Female Baloot players show off their skills at Saudi championship

More than $500,000 prize money is up for grabs at the tournament. (AN photo)
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Updated 17 February 2020

Female Baloot players show off their skills at Saudi championship

  • Six rounds were played on day two of the Baloot Championship, 520 teams with two rounds for women

RIYADH, JEDDAH: Female Baloot players have been taking part in the second day of a tournament being held in Riyadh Front, with the inclusion of women’s rounds being seen as a boost for female enthusiasts of the card game.

Six rounds were played on day two of the Baloot Championship, 520 teams with two rounds for women.

The game is believed to have been brought to the Hijazi region from Indian immigrants through trading routes during the time of the Ottoman Empire. Its origins could also have come from France where it is known as Belote and migrated during the Ottoman expansion in the region. The objective is to outsmart and outplay your opponent. 

Four players are divided into two teams, with two players on each. The rules are strict and straightforward. One player distributes 32 cards and each player gets five cards each. The two players facing each other work as a team to win as many high-ranking cards as possible. The main goal is to win the rounds in which high-ranking cards are played. The players collect cards by “eating” the cards of the opponent. Baloot uses 32 cards only, cards with numbers from 2 to 6 are excluded from the game.

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PHOTOS: Women join men at Saudi Arabia's Baloot Championship in Riyadh

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Jawaher Al-Mansoour, a 24-year-old law student, said she was excited to be taking part.  

“I’ve just completed the first round, I can say that the atmosphere is a very professional one, everyone is understanding and there are no tensions between players,” she told Arab News. 

She learned the game alongside her friend, Deema Al-Mutairi, six years ago  and plays almost daily. “When we heard of the championship last year, we got excited but we weren’t able to participate because there were no female teams at the time,”Al-Mansour added. 

“We registered as soon as we heard that females were allowed in this year’s championship and though we weren’t taken that seriously by our friends and families, we made it to the next round and are looking forward to reaching the end, hopefully the SR2 million ($533,333) prize.”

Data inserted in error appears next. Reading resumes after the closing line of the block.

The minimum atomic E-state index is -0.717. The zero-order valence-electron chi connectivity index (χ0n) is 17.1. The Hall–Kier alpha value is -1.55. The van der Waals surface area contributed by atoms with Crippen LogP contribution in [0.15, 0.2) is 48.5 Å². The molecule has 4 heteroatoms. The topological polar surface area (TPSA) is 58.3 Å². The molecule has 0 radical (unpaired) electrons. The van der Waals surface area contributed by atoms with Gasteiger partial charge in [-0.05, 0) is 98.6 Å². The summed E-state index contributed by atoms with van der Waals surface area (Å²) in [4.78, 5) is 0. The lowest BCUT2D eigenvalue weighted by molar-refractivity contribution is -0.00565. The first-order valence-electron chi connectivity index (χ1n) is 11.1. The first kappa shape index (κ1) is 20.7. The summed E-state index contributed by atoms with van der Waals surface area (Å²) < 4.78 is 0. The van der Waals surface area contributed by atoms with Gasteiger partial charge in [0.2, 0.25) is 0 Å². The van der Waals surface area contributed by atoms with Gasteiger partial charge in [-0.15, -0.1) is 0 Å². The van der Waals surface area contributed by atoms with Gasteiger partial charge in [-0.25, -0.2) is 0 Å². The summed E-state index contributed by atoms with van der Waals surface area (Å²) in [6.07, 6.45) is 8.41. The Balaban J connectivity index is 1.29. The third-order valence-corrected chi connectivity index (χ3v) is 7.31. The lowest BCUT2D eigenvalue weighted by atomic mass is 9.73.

It took her two years to learn the game correctly, playing with her brothers and father to hone her skills. Al-Mansour is keen on helping to teach the game to other women who want to learn.

Her friend, Al-Mutairi, is also a law student. She learned baloot from her older sister who is an avid player and then continued learning the tricks of the game with school friends.

“I enjoy playing the game and especially with my group of friends,” she told Arab News. “We’re nine friends altogether and play rounds. This is how I perfected the game and I’m excited to participate in the championship. I’m striving for the SR2 million prize, it’s what we’re here for.”

Both players said that many young women were keen to learn how to play the game, with the duo helping them out. 

Baloot has been one of the most popular games in the Gulf for decades, and Saudi Arabia in particular.


Work begins on project to document all aspects of Saudi art and culture across the Kingdom

Updated 26 February 2020

Work begins on project to document all aspects of Saudi art and culture across the Kingdom

  • The project is believed to be the first of its kind in the Kingdom in terms of exhaustiveness and diversity

RIYADH: Work has started on an ambitious initiative to document all aspects of Saudi culture across the Kingdom’s 13 regions. With its “13/16” project, the Ministry of Culture aims to highlight the nation’s cultural diversity and rich heritage by constructing a record of all forms of local art and culture.

The project, which includes the establishment of a visual library of cultural activity recorded in photographs and videos, is believed to be the first of its kind in the Kingdom in terms of exhaustiveness and diversity.

Teams of researchers familiar with 16 identified aspects of Saudi culture will visit all 13 regions — hence the name of the project — to photograph and film artists and creators and their work. The art forms and cultural activities in each distinct society that will be documented include theater, music, film, performing arts, literature, visual arts, architectural design, heritage and language.

The ministry has drawn up a year-long research plan covering all Saudi regions. It will begin in Riyadh region and end in the Eastern Province, passing through Jizan, Makkah, Al-Jawf, the Northern Borders, Qassim, Hail, Asir, Al-Baha, Najran and Madinah along the way.